Monday, 9 May 2016

Novak beats Andy in Madrid final

Novak Djokovic has won his fifth title of the year, defeating Andy Murray in the final of the Madrid Masters over three enthralling sets.
By winning his 33rd match of 2016 (an ATP high) Novak has extended his points lead in the rankings further than the already unprecedented 7500+, and now his tally is more than double the next player who statistically is somehow Roger Federer.  Yes Federer, who has barely played this year, has managed to miss tournaments in which he scored few points last year, but retains a stack of points from the second half of 2015 which his faltering body will need to defend before too long. 

Back to the Madrid final which featured the true two top players of the moment.  Djokovic stole the initial march on Murray in set one and made the Scots already difficult task that much higher and steeper of a mountain to scale.
The scoreline was 6-2 but could have been much closer - both players won an acceptable percentage of points if their first serves were in play (Novak marginally the better) but Djokovic was more devastating when returning the second seeds second serve, winning 15 of the 22 points available.  Not that Murray was returning poorly, just not as lethal as the top seed.

Even with all of that against him Murray still created more break points and this was the key area.  Djokovic converted four of the six break points on Andy's serve, while saving eight of the ten break points he faced on his own serve.

So Andy may have appeared well beaten on the scoreboard but he was far from out of the match on the actual court, and that's why his second set comeback raised few eyebrows and was actually expected rather than a surprise.

Set two was entertaining mainly due to its increased competitiveness which thankfully didn't detract from the high standard, with Murray serving better, not allowing the Djokovic return to dictate the terms of the match.  Both players served well, but Andy won the greater percentage of points on both his first and second deliveries, did not have to save a break point, and converted one of the two offered by Djokovic.  A most impressive set of tennis in its own right, but the 6-3 success for Andy was even better when considering the circumstance - a set down against the world number one.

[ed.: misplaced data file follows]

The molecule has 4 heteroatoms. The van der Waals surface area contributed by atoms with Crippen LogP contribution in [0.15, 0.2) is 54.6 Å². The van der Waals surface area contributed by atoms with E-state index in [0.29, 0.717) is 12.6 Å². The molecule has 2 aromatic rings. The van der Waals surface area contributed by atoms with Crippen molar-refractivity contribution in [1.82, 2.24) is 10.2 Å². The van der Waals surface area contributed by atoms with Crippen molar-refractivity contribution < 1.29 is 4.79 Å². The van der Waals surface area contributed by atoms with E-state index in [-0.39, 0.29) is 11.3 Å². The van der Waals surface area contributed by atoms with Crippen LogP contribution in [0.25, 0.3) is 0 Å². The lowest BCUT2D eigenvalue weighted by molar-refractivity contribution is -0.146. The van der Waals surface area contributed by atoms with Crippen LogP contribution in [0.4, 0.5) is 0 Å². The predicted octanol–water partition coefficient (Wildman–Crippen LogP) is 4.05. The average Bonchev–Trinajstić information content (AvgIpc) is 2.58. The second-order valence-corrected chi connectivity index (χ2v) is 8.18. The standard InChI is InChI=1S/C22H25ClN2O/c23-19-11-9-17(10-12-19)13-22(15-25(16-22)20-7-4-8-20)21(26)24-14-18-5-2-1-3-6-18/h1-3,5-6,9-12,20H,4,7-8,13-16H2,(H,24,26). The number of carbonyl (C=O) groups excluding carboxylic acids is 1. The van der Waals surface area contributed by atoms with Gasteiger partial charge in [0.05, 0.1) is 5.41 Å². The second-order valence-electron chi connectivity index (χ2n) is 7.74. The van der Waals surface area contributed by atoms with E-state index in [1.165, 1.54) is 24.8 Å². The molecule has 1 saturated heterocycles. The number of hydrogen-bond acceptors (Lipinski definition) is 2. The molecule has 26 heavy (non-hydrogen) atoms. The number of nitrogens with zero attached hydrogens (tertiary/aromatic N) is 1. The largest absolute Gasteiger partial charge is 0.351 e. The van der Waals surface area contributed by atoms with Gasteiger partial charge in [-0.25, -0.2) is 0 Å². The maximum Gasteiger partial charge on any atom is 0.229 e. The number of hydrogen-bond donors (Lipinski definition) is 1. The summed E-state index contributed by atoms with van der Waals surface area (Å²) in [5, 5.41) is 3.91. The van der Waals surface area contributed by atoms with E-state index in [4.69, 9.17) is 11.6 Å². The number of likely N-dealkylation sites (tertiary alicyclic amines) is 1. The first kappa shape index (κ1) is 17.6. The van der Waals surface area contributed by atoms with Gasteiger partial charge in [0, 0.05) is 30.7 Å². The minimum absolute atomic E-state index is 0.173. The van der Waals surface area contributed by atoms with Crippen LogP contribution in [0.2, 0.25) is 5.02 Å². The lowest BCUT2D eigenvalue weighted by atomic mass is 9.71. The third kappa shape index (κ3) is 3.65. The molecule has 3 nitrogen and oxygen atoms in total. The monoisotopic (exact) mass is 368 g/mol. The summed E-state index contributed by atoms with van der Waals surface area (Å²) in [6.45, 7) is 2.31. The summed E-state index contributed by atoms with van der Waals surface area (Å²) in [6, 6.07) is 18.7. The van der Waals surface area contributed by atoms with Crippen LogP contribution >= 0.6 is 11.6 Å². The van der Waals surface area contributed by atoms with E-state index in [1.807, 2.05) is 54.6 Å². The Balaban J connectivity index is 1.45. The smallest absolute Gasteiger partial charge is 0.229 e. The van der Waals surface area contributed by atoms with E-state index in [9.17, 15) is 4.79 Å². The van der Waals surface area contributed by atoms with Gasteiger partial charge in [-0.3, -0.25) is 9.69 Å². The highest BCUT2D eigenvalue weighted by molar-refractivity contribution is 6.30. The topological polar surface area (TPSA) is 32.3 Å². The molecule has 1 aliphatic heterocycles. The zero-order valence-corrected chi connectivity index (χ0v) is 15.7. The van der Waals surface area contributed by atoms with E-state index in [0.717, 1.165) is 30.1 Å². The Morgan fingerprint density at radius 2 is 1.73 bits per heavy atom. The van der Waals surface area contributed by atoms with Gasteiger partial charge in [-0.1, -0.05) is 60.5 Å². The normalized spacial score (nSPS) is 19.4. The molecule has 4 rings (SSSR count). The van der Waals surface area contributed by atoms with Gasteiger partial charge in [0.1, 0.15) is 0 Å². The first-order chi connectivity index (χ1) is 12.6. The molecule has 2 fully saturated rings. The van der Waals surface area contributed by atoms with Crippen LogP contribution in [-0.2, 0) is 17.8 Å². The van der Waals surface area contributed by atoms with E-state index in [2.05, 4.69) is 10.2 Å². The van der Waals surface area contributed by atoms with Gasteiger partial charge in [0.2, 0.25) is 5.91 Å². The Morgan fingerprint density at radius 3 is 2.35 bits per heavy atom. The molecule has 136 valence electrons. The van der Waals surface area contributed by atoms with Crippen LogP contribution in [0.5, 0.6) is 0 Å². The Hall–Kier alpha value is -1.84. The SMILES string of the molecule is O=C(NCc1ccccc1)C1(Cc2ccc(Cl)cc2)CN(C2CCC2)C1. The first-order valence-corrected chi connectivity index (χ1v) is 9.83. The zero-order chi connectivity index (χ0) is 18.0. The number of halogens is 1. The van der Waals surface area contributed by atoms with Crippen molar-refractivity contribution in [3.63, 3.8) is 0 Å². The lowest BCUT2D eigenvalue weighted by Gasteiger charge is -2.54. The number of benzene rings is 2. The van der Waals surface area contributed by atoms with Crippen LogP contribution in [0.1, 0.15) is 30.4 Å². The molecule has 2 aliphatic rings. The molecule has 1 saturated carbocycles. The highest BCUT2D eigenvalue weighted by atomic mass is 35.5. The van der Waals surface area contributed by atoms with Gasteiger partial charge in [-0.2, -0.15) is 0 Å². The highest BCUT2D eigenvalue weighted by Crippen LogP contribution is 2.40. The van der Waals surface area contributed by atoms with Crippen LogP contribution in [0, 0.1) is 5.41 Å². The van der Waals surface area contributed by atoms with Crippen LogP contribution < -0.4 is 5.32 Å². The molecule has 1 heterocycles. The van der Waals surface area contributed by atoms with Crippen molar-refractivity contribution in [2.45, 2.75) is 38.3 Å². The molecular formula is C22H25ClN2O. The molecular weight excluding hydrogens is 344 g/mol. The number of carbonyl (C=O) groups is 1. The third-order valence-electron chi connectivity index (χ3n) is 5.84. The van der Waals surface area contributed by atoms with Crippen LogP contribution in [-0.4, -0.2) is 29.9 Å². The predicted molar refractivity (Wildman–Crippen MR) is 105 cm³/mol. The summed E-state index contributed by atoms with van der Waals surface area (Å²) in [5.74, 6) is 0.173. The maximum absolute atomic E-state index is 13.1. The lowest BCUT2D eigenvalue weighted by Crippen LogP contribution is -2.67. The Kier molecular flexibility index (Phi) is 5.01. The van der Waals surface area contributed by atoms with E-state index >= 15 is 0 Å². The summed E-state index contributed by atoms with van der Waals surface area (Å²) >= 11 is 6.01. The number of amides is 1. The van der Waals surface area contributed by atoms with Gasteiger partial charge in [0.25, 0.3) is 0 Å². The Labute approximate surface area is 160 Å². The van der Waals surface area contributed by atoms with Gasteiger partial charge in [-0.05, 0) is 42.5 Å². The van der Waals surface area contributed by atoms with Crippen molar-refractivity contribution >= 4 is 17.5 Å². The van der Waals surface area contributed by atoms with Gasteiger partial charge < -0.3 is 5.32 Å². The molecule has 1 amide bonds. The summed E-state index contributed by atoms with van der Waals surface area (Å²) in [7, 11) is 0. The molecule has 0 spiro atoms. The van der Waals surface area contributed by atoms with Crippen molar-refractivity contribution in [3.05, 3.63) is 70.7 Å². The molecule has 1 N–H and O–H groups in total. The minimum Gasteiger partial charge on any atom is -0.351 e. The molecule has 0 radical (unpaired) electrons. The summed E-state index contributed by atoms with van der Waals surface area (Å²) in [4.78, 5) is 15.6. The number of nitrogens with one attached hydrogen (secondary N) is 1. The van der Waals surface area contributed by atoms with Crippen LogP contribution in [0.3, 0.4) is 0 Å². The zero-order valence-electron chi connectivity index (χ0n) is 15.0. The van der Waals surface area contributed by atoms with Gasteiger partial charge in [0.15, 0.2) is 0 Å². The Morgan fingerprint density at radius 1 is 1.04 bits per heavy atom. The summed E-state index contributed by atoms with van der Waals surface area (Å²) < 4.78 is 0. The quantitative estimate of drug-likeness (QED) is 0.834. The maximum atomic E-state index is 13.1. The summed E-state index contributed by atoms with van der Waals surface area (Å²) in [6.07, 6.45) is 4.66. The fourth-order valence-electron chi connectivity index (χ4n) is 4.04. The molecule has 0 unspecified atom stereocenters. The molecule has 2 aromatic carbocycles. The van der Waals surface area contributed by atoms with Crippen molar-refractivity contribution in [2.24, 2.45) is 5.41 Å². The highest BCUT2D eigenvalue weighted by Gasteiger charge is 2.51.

Now with the final level at a set all this could have gone either way.  The smart money had to be on Djokovic though.  Since Murray won his second (and last) Grand Slam title, defeating Djokovic in the 2013 Wimbledon final, the Serb had won 11 of their last 12 matches, 4 in finals, and 2 of the finals Australian Opens.

In many ways the deciding set mirrored the opening - close in most departments but Djokovic won six points when Murray was required to deliver a second serve, and that was on six occasions.  That was crucial, but once again Murray failed to take advantage of his break point opportunities, converting just the one from eight, whereas Djokovic only needed three chances from which to break the Scottish serve twice and win the set 6-3.

The 6-2 3-6 6-3 victory was the 29th Masters title for Djokovic, taking him once again to the top of that list, breaking out of the tie with Nadal.  

Post tournament thought:

Of the last 50 ATP Masters events, Djokovic has won 24 - the next best in that period is 10 from Nadal.  Interestingly, in that same period Djokovic has won 10 Grand Slam titles - the most by any male - while Nadal is next with 5.

On that basis - a fair measuring stick since Grand Slam and Masters tournaments are the highest rated events in men's tennis - Djokovic and Nadal are the clear number one and number two players of the past five years.  Federer may have racked up several ATP points, but his record at the highest level has featured a failure to capture the big titles at a rate that Nadal and especially Djokovic have done. (Eg since Aus Open 2010 just Wimbledon 2012 in the GS column)   So Roger is at best world number three over the past five years.

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